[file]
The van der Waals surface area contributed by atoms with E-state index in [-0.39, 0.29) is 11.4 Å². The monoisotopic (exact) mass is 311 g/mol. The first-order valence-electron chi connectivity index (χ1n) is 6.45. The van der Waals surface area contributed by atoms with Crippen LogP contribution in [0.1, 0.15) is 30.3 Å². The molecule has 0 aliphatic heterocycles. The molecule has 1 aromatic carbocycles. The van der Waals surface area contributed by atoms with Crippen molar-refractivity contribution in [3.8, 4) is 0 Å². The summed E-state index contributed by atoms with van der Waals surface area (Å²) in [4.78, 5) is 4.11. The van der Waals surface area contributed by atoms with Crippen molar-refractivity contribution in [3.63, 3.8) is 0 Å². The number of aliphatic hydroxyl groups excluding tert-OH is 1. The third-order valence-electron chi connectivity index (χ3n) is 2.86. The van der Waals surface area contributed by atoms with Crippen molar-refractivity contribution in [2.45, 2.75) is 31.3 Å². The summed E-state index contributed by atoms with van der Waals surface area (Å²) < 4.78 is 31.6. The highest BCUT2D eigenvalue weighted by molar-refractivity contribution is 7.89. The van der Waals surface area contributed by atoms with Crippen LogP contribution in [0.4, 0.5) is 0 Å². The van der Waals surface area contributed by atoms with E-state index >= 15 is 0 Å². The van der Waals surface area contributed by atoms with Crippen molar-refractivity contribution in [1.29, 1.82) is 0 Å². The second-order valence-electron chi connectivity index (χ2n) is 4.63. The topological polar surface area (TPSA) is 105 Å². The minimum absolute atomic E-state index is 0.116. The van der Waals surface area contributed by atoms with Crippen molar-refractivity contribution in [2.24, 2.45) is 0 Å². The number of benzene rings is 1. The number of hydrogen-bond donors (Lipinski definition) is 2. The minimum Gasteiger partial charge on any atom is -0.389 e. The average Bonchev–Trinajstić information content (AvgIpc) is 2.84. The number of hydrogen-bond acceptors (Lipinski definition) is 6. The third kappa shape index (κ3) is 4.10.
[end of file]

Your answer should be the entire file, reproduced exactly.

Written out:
The van der Waals surface area contributed by atoms with E-state index in [-0.39, 0.29) is 11.4 Å². The monoisotopic (exact) mass is 311 g/mol. The first-order valence-electron chi connectivity index (χ1n) is 6.45. The van der Waals surface area contributed by atoms with Crippen LogP contribution in [0.1, 0.15) is 30.3 Å². The molecule has 0 aliphatic heterocycles. The molecule has 1 aromatic carbocycles. The van der Waals surface area contributed by atoms with Crippen molar-refractivity contribution in [3.8, 4) is 0 Å². The summed E-state index contributed by atoms with van der Waals surface area (Å²) in [4.78, 5) is 4.11. The van der Waals surface area contributed by atoms with Crippen molar-refractivity contribution in [3.63, 3.8) is 0 Å². The number of aliphatic hydroxyl groups excluding tert-OH is 1. The third-order valence-electron chi connectivity index (χ3n) is 2.86. The van der Waals surface area contributed by atoms with Crippen molar-refractivity contribution in [2.45, 2.75) is 31.3 Å². The summed E-state index contributed by atoms with van der Waals surface area (Å²) < 4.78 is 31.6. The highest BCUT2D eigenvalue weighted by molar-refractivity contribution is 7.89. The van der Waals surface area contributed by atoms with Crippen LogP contribution in [0.4, 0.5) is 0 Å². The van der Waals surface area contributed by atoms with E-state index >= 15 is 0 Å². The van der Waals surface area contributed by atoms with Crippen molar-refractivity contribution in [1.29, 1.82) is 0 Å². The second-order valence-electron chi connectivity index (χ2n) is 4.63. The topological polar surface area (TPSA) is 105 Å². The minimum absolute atomic E-state index is 0.116. The van der Waals surface area contributed by atoms with Crippen molar-refractivity contribution in [2.24, 2.45) is 0 Å². The number of benzene rings is 1. The number of hydrogen-bond donors (Lipinski definition) is 2. The minimum Gasteiger partial charge on any atom is -0.389 e. The average Bonchev–Trinajstić information content (AvgIpc) is 2.84. The number of hydrogen-bond acceptors (Lipinski definition) is 6. The third kappa shape index (κ3) is 4.10.